CLINTON, N.J., Nov. 13, 2002 — Foster Wheeler Ltd. announced that its subsidiary, Foster Wheeler Energy Corp. (FWEC), has filed a breach of contract lawsuit against the JEA (formerly known as the Jacksonville Electric Authority) in the U.S. District Court, Middle District, Florida (Duval County).
The JEA is the eighth-largest municipal utility in the United States.
Under a contract with the JEA, FWEC provided the engineering, procurement and construction of two state-of-the-art circulating fluidized-bed (CFB) boilers and an accompanying boiler island for use at the JEA’s Northside generating station, as part of the JEA repowering project for Units 1 and 2.
These 300 MW solid-fuel-fired CFB boilers provided by FWEC allow the JEA to greatly reduce both plant emissions and operating costs while dramatically increasing power generation.
Use of Foster Wheeler’s leading-edge CFB technology at the Northside station qualified Foster Wheeler to obtain, for the benefit of the JEA, $74 million in funding support for the project from the U.S. Department of Energy’s Clean Coal Technology Demonstration Program. Power magazine gave the project its “2002 Powerplant Award” in its September 2002 issue.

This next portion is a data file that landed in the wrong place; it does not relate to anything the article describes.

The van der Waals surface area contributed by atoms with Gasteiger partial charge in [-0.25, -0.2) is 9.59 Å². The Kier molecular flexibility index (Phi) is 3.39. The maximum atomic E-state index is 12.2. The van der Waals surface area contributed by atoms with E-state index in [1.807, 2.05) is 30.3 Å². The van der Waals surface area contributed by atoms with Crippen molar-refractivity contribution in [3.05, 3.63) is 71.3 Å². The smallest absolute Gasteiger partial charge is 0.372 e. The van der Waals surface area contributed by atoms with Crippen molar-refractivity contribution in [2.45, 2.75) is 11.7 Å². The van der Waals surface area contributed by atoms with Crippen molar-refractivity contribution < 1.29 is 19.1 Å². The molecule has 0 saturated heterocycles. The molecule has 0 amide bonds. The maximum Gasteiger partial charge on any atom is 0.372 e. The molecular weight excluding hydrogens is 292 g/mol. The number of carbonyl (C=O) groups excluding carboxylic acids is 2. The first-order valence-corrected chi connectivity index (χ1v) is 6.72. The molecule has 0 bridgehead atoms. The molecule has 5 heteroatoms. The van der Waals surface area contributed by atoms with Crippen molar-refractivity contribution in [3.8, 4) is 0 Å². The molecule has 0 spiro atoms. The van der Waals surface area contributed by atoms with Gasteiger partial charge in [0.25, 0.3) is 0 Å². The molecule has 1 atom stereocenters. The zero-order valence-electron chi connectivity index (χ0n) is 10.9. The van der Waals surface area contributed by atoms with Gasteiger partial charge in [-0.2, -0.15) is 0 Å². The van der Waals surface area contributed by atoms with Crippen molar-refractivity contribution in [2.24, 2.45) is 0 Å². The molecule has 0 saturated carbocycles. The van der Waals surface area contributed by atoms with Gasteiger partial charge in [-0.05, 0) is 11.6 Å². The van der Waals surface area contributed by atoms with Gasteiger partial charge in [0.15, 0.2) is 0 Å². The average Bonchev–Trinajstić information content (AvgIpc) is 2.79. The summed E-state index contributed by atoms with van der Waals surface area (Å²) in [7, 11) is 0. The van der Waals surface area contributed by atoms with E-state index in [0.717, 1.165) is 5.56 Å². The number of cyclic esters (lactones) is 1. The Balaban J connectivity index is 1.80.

The complaint alleges that after FWEC successfully completed the design, procurement and initial-construction phases of the contract, the JEA interfered with its work. The JEA’s failure to provide services, equipment and plant access to FWEC within agreed-upon timeframes delayed final construction and performance testing.
Further, in order to supply sufficient and lower-cost electricity to its customers during the peak summer months of 2002, the JEA commandeered the plant, which was fully operational but for commissioning, and began commercial operation.
Thus, while the JEA derives benefits from plant operation, and millions of dollars in revenues from its output, Foster Wheeler has been denied the opportunity to complete its work and fairly demonstrate its CFB technology. The complaint also states that the JEA has refused to pay outstanding invoices of at least $30 million.
“The only option available to us to protect our shareholders’ interests was to file this lawsuit,” said Thomas R. O’Brien, general counsel and senior vice president. “This follows months of effort to amicably resolve our differences with the JEA. Notwithstanding the JEA’s intransigence, we continuously offered to complete the contract once it was adjusted to appropriately cure the JEA’s breach.”